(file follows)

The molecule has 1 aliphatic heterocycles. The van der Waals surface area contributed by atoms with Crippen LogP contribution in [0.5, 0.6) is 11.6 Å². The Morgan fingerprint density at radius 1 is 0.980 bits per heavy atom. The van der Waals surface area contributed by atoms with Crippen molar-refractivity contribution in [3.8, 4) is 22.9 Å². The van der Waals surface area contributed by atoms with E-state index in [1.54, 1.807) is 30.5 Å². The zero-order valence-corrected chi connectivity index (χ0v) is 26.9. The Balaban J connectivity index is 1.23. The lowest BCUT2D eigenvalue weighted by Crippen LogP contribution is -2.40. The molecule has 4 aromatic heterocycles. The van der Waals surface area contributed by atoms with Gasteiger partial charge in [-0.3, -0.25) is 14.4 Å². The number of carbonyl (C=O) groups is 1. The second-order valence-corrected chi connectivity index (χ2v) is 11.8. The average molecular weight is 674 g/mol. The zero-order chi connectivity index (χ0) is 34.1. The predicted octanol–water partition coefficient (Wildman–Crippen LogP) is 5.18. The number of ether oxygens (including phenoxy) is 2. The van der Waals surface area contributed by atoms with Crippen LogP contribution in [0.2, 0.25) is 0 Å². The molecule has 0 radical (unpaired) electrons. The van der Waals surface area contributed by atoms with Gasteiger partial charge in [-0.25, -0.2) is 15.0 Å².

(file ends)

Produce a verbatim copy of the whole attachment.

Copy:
The molecule has 1 aliphatic heterocycles. The van der Waals surface area contributed by atoms with Crippen LogP contribution in [0.5, 0.6) is 11.6 Å². The Morgan fingerprint density at radius 1 is 0.980 bits per heavy atom. The van der Waals surface area contributed by atoms with Crippen molar-refractivity contribution in [3.8, 4) is 22.9 Å². The van der Waals surface area contributed by atoms with E-state index in [1.54, 1.807) is 30.5 Å². The zero-order valence-corrected chi connectivity index (χ0v) is 26.9. The Balaban J connectivity index is 1.23. The lowest BCUT2D eigenvalue weighted by Crippen LogP contribution is -2.40. The molecule has 4 aromatic heterocycles. The van der Waals surface area contributed by atoms with Gasteiger partial charge in [-0.3, -0.25) is 14.4 Å². The number of carbonyl (C=O) groups is 1. The second-order valence-corrected chi connectivity index (χ2v) is 11.8. The average molecular weight is 674 g/mol. The zero-order chi connectivity index (χ0) is 34.1. The predicted octanol–water partition coefficient (Wildman–Crippen LogP) is 5.18. The number of ether oxygens (including phenoxy) is 2. The van der Waals surface area contributed by atoms with Crippen LogP contribution in [0.2, 0.25) is 0 Å². The molecule has 0 radical (unpaired) electrons. The van der Waals surface area contributed by atoms with Gasteiger partial charge in [-0.25, -0.2) is 15.0 Å².